Adalet Agaoglu was born on October 23rd 1923, in Ankara, Turkey. After she graduated from the French Language and Literature Department of The Ankara University, she started her long career as a dramaturge for Turkish national radio and television. Agaoglu’s first literary pieces were in the dramatic arts, and her work entitled Üç Oyun, a collection made up of the three short plays Kahramanın Ölümü, Çıkış and Kozalar earned her the drama prize of Türk Dil Kurumu (Turkish Language Association). In the early 1970s, Agaoglu stopped writing plays. In her own words, “During my literary career, my biggest dream was to create a fiction that would freely go back and forth inside a timeline. My inspiration in this was Eugene O’Neil who had already tried it on the theater stage. In my own plays, I tried to adapt his techniques of using external voices or recorded voices on stage. However, this alienated the Turkish theatergoer. Furthermore, the limitations of the dramatic stage prevented me from getting the results that I sought. This is why I decided to move to the novel genre, which would allow me more liberty in terms of the concept of time. Hence, it would be possible to perform changes on the spatial and temporal coherence.” Consequently, Agaoglu did not write any plays until 1991, at which time she won the Türkiye İş Bankası Prize with her play Çok Uzak Fazla Yakın.

In her novels, Agaoglu generally depicts the troubles of the intellectual caught within the course of social change, as well as how the middle class individual’s attitude when facing change. She deals with the events that took place in Turkey during the economically troubled and politically chaotic 1970s, especially concentrating on the lives of individuals who are repressed, destroyed, and condemned to lose. In this sense, Agaoglu could be considered a master of aesthetics because on the surface, the characters deal with their own petty problems, whereas the works themselves vocalize the anger felt against politicians who oppressed and intimidated the people. The works also take a significant critical stance against the powers which caused the economic collapse prevalent in those years. Agaoglu gets to the essence of the literary work thanks to her experience as a dramaturge, and her expert feel for the form. In Agaoglu’s fiction, the characters witness the action through flashbacks, and they go back and forth in time. Although the action of a typical Agaoglu novel will seem to be taking place over a single night, it actually carries a profound past within it. These novels are also amenable to psychoanalytical critical study, as it is possible to see characters driven by their memories and fantasies. Both in terms of form and essence, Agaoglu’s novels are skillfully choreographed, and they feature multiple levels of meaning, epitomizing the “carnival novel” genre. The novel Fikrimin İnce Gülü is an excellent illustration for this. The hero, an Anatolian villager who has never been to a city, moves to Germany as a worker, and he dutifully saves his pennies to buy himself a flashy, yellow Mercedes Benz. Due to social change and economic problems he has found himself employed in a foreign country, as an oppressed and cowardly member of a minority. As the novel unfolds, he is heading towards his native village in an ostentatious car, hoping that this would finally earn him some respect, to prove that dreams can become reality despite everything. The novel takes place only during the actual traveling, in a limited time frame. On the road, the hero reminisces about his childhood and his dreams, illustrating to the reader the significance of the car. However, this journey of hope does not end as expected. The protagonist has an accident on the road, his car burns down, and all his dreams, the power attached to the car and childhood joys are lost. The  reader is brutally reminded that individual endeavor alone cannot save societies. Indeed, the novel carries a political and economic criticism that is not obvious at surface level.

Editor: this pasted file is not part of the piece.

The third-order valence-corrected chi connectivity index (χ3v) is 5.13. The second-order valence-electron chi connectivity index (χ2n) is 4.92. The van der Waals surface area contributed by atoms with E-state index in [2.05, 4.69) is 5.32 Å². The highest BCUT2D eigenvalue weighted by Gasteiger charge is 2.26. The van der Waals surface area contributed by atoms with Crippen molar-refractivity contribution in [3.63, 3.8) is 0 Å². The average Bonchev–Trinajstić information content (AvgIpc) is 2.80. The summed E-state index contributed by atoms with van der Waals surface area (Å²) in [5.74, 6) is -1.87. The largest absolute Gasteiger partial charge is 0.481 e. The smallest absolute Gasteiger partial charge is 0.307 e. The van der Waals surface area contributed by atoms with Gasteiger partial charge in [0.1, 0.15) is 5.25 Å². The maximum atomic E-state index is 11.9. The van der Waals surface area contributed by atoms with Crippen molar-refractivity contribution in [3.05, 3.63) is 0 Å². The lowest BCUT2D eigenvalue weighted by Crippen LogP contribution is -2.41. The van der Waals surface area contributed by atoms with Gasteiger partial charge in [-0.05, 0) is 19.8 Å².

Agaoglu received the Orhan Kemal Novel Prize, the Madaralı Novel Prize, and the Sedat Simavi Foundation’s Literature Prize in the years she published Fikrimin İnce Gülü, and its sequel Bir Düğün Gecesi. Her story Yüksek Gerilim received the Sait Faik Story Award in 1975. In 1995, because of her contributions to the cultural and the artistic life of Turkish society Agaoglu was awarded the Republic’s Grand Prize for Culture and Arts (Cumhurbaşkanlığı Kültür ve Sanat Büyük Ödülü). Agaoglu, who has been granted honorary doctorate degrees by the Eskişehir Anatolian University and by Ohio State University, lives in Istanbul.

Plays: Evcilik Oyunu (Playing Mum and Dad 1964), Tombala (Bingo 1967), Çatıdaki Çatlak (The Crack in The Roof 1969), Bir Kahramanın ÿlümü (The Death of a Hero 1973), Çıkış (1973), Kozalar (Cocoons 1973), Kendini Yazan şarkı (The Song that Wrote Itself 1977), Çok Uzak Fazla Yakın (Too Far Too Close 1991), Duvar Öyküsü (The Story of the Wall 1992), Şiir ve Sinek (The Poem and the Fly 1992).

Novels: Ölmeye Yatmak (Lying to Die 1973), Fikrimin İnce Gülü (The Fine Rose of my Mind 1976), Bir Düğün Gecesi (A Wedding Night 1979), Yaz Sonu (The End of Summer 1980), Üç Beş Kişi (A Few People 1984), Göç Temizliği (Migration Cleansing 1985), Hayır (No 1987), Ruh Üşümesi (Cold in Spirit 1991), Romantik Bir Viyana Yazı (A Romantic Viennese Summer 1993).

Stories: Yüksek Gerilim (High Tension 1974), Sessizliğin İlk Sesi (The First Sound of the Silence 1978), Hadi Gidelim (Let’s Go 1982), Hayatı Savunma Biçimleri (Ways to Defend Life 1997).

Essays: Geçerken (Crossing 1986), Gece Hayatım (My Life at Night 1992), Karşılaşmalar (Encounters 1993), Başka Karşılaşmalar (Other Encounters 1996).

Sources: Agaoglu, Adalet. Interview By Yesim Gokce. 7 January 2006. Published in: Skylife, March 2006.  

Reference: Photograph courtesy of Ara Guler.

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